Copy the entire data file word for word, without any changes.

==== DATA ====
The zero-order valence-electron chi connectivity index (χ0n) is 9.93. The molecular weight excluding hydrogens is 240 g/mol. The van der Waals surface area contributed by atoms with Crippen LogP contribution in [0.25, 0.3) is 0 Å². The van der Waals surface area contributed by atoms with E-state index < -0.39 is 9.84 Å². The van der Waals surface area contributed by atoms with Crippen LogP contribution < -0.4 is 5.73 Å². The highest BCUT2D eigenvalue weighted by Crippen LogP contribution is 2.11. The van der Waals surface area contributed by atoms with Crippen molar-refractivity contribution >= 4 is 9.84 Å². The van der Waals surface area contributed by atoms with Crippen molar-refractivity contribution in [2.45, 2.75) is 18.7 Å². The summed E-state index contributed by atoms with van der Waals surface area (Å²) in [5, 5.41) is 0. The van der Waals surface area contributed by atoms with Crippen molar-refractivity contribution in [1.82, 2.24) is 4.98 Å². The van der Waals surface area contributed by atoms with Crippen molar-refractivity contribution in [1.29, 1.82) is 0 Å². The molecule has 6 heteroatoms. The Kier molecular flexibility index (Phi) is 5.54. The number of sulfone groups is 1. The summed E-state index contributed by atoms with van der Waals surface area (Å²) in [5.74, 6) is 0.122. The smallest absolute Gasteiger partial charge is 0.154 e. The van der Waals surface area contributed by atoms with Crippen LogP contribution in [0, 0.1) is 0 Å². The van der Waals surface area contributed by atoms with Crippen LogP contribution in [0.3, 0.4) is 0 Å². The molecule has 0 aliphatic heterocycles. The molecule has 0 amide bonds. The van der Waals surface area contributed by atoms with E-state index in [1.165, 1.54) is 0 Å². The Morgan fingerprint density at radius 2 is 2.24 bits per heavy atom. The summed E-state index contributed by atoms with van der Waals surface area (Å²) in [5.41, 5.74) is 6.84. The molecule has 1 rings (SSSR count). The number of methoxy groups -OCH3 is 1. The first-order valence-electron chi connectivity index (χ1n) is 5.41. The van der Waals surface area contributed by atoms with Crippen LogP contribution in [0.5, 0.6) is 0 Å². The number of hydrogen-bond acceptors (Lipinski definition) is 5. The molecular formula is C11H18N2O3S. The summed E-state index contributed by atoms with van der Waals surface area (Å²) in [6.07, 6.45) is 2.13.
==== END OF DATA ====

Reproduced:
The zero-order valence-electron chi connectivity index (χ0n) is 9.93. The molecular weight excluding hydrogens is 240 g/mol. The van der Waals surface area contributed by atoms with Crippen LogP contribution in [0.25, 0.3) is 0 Å². The van der Waals surface area contributed by atoms with E-state index < -0.39 is 9.84 Å². The van der Waals surface area contributed by atoms with Crippen LogP contribution < -0.4 is 5.73 Å². The highest BCUT2D eigenvalue weighted by Crippen LogP contribution is 2.11. The van der Waals surface area contributed by atoms with Crippen molar-refractivity contribution >= 4 is 9.84 Å². The van der Waals surface area contributed by atoms with Crippen molar-refractivity contribution in [2.45, 2.75) is 18.7 Å². The summed E-state index contributed by atoms with van der Waals surface area (Å²) in [5, 5.41) is 0. The van der Waals surface area contributed by atoms with Crippen molar-refractivity contribution in [1.82, 2.24) is 4.98 Å². The van der Waals surface area contributed by atoms with Crippen molar-refractivity contribution in [1.29, 1.82) is 0 Å². The molecule has 6 heteroatoms. The Kier molecular flexibility index (Phi) is 5.54. The number of sulfone groups is 1. The summed E-state index contributed by atoms with van der Waals surface area (Å²) in [5.74, 6) is 0.122. The smallest absolute Gasteiger partial charge is 0.154 e. The van der Waals surface area contributed by atoms with Crippen LogP contribution in [0, 0.1) is 0 Å². The van der Waals surface area contributed by atoms with Crippen LogP contribution in [0.3, 0.4) is 0 Å². The molecule has 0 aliphatic heterocycles. The molecule has 0 amide bonds. The van der Waals surface area contributed by atoms with E-state index in [1.165, 1.54) is 0 Å². The Morgan fingerprint density at radius 2 is 2.24 bits per heavy atom. The summed E-state index contributed by atoms with van der Waals surface area (Å²) in [5.41, 5.74) is 6.84. The molecule has 1 rings (SSSR count). The number of methoxy groups -OCH3 is 1. The first-order valence-electron chi connectivity index (χ1n) is 5.41. The van der Waals surface area contributed by atoms with Crippen LogP contribution in [0.5, 0.6) is 0 Å². The number of hydrogen-bond acceptors (Lipinski definition) is 5. The molecular formula is C11H18N2O3S. The summed E-state index contributed by atoms with van der Waals surface area (Å²) in [6.07, 6.45) is 2.13.